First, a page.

Here's what's about to happen: When the city of Kokomo sells bonds to raise money for a new baseball stadium and flood control projects, it will be taking on
In inflation-adjusted dollars, the amount of new debt is about the same as what the city took on in 2001, when it bonded to build
The critics are starting to speak up about the plans, led by Kokomo resident
The mayor has plenty of fans as well, led by the head of
"Places with better amenities do tend to have higher income households, and of course all the benefits that accrue to them," Hicks wrote in a March column. "But for a business looking for workers, the nice place will offer a wage advantage over less attractive locations.
"This result has great meaning, for it means improving quality of place reduces business costs on the most costly of inputs; human capital. So, as we think about attracting business to
Cost of debt
Judged on revenue, Kokomo can more than afford to bond for
The bonds haven't been sold yet, but when they do, they'll probably cost the city around 2.5 percent interest, meaning an annual payment of about
The bonds will be repaid through the city's economic development income tax revenue. The city received about
Property taxes won't be used to pay off the debt.
A novel position
On the larger issue of taking on debt, Kokomo is hardly in a novel position.
As of last year, with
The fact the city was debt-free for a brief period, was, in fact, somewhat novel. No other city Kokomo's size was without general obligation debt in that period.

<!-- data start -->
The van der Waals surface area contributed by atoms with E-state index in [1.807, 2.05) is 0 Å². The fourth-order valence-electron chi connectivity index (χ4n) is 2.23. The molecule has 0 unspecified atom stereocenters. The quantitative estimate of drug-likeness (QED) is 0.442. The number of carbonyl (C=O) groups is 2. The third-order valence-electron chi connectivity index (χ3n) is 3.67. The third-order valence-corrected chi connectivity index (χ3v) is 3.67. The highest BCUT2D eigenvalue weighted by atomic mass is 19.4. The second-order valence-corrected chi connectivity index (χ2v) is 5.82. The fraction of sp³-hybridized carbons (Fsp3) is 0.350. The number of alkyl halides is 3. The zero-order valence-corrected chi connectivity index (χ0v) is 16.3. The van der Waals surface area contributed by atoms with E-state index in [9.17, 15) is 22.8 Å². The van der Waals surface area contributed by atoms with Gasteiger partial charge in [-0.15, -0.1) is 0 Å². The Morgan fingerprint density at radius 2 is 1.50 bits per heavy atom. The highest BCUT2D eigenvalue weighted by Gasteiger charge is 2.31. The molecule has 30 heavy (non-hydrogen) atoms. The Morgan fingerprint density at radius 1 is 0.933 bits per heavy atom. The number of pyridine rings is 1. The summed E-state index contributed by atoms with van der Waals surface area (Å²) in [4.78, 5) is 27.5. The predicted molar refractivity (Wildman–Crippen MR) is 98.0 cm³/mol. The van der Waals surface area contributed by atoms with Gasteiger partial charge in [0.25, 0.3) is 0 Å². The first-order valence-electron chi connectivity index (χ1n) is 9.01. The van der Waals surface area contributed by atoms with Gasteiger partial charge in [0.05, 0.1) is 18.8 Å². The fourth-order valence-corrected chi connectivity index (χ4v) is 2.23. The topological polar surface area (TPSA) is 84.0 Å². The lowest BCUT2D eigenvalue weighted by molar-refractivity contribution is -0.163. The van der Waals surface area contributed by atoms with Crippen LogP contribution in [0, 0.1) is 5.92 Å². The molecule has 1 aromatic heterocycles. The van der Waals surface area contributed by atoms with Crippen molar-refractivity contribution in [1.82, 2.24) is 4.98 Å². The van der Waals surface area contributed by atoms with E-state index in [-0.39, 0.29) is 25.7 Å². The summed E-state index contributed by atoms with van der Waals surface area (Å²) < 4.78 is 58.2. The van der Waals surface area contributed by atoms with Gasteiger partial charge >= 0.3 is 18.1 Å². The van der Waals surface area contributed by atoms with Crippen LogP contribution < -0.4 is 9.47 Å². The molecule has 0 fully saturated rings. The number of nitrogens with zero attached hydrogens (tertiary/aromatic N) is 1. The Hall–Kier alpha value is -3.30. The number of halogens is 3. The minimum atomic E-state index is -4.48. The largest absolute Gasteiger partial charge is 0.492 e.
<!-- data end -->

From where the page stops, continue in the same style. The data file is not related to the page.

But Goodnight has definitely been on a project spree, starting with the
"There is a cost to doing nothing," Goodnight said.
On taking on debt, Goodnight notes that the city's annual budget is
"It's always easier, politically, to do nothing. We can leave a hole down on Carter and Murden streets. We can let the [Highland Park CFD Investments] baseball stadium, which hasn't been upgraded in 30 years, continue to deteriorate. Or, we can make a nice community for the people who live here," he said.
Even using the city's pre-annexation population, the overall level of Kokomo's obligations, on a per capita basis, was among the lowest in the state, about
The interest rate charged on bonds is an indication of how investors perceive the city's ability to repay. The last time the city's wastewater utility had a bond series rated, in 2011, Standard & Poor's rated it AA+.
More importantly for local taxpayers,
"I'd say the community in general is in good shape," he said.
The real savings
This past week, Goodnight made a presentation to city employees, detailing how public and private wages in Kokomo compare to other cities and surrounding counties.
The reason for the presentation was mainly to get buy-in from the employees, who have, apart from police officers, seen their wages frozen during Goodnight's tenure, Goodnight and his key staff included.
The city has about 100 fewer employees -- about 20 percent of the workforce -- than when Goodnight arrived.
The cost savings from the wage freezes and attrition have been massive, and are the main reason the city's operating balance has increased every year since Goodnight took office.
The percent of the city budget spent on wages and benefits has dropped from 76 percent to 72 percent in that period.
Instead of spending money on wages and benefits for 100 city employees, the money has been either saved or spent on projects.
"If you look at what we've spent, the difference is we have something to show for it," Goodnight said.
City refinances old bonds The city of Kokomo announced Friday an expected savings of
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